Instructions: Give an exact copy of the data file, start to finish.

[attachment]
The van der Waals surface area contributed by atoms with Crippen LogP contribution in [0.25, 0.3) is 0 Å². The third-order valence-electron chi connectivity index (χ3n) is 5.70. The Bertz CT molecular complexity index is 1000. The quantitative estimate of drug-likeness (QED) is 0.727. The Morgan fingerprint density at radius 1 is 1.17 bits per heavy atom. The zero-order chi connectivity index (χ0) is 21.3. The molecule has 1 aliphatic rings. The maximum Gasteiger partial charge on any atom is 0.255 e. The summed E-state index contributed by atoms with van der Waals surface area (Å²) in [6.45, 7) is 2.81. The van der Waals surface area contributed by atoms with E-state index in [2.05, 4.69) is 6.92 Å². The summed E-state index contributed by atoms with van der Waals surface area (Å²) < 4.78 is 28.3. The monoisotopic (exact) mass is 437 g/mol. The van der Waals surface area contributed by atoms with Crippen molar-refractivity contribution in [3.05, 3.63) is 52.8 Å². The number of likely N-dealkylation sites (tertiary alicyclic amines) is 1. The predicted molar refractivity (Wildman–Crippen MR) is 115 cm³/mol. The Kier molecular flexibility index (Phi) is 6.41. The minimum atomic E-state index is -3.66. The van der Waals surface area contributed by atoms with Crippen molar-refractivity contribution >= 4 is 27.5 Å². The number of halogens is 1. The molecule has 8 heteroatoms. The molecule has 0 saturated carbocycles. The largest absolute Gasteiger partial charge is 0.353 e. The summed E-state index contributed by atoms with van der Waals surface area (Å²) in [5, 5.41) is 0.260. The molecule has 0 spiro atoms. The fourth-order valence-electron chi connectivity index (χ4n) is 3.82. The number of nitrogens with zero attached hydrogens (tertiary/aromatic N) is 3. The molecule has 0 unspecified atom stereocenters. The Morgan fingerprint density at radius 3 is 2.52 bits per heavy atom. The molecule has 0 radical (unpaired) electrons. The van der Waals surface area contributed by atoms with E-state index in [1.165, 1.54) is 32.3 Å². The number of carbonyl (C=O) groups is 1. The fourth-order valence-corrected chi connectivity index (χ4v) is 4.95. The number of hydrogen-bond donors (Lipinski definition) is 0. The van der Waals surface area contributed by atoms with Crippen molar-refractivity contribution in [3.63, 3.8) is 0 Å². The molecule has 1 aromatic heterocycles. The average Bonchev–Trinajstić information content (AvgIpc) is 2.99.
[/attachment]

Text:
The van der Waals surface area contributed by atoms with Crippen LogP contribution in [0.25, 0.3) is 0 Å². The third-order valence-electron chi connectivity index (χ3n) is 5.70. The Bertz CT molecular complexity index is 1000. The quantitative estimate of drug-likeness (QED) is 0.727. The Morgan fingerprint density at radius 1 is 1.17 bits per heavy atom. The zero-order chi connectivity index (χ0) is 21.3. The molecule has 1 aliphatic rings. The maximum Gasteiger partial charge on any atom is 0.255 e. The summed E-state index contributed by atoms with van der Waals surface area (Å²) in [6.45, 7) is 2.81. The van der Waals surface area contributed by atoms with E-state index in [2.05, 4.69) is 6.92 Å². The summed E-state index contributed by atoms with van der Waals surface area (Å²) < 4.78 is 28.3. The monoisotopic (exact) mass is 437 g/mol. The van der Waals surface area contributed by atoms with Crippen molar-refractivity contribution in [3.05, 3.63) is 52.8 Å². The number of likely N-dealkylation sites (tertiary alicyclic amines) is 1. The predicted molar refractivity (Wildman–Crippen MR) is 115 cm³/mol. The Kier molecular flexibility index (Phi) is 6.41. The minimum atomic E-state index is -3.66. The van der Waals surface area contributed by atoms with Crippen molar-refractivity contribution >= 4 is 27.5 Å². The number of halogens is 1. The molecule has 8 heteroatoms. The molecule has 0 saturated carbocycles. The largest absolute Gasteiger partial charge is 0.353 e. The summed E-state index contributed by atoms with van der Waals surface area (Å²) in [5, 5.41) is 0.260. The molecule has 0 spiro atoms. The fourth-order valence-electron chi connectivity index (χ4n) is 3.82. The number of nitrogens with zero attached hydrogens (tertiary/aromatic N) is 3. The molecule has 0 unspecified atom stereocenters. The Morgan fingerprint density at radius 3 is 2.52 bits per heavy atom. The molecule has 0 radical (unpaired) electrons. The van der Waals surface area contributed by atoms with E-state index in [1.165, 1.54) is 32.3 Å². The number of carbonyl (C=O) groups is 1. The fourth-order valence-corrected chi connectivity index (χ4v) is 4.95. The number of hydrogen-bond donors (Lipinski definition) is 0. The van der Waals surface area contributed by atoms with Crippen molar-refractivity contribution in [3.63, 3.8) is 0 Å². The molecule has 1 aromatic heterocycles. The average Bonchev–Trinajstić information content (AvgIpc) is 2.99.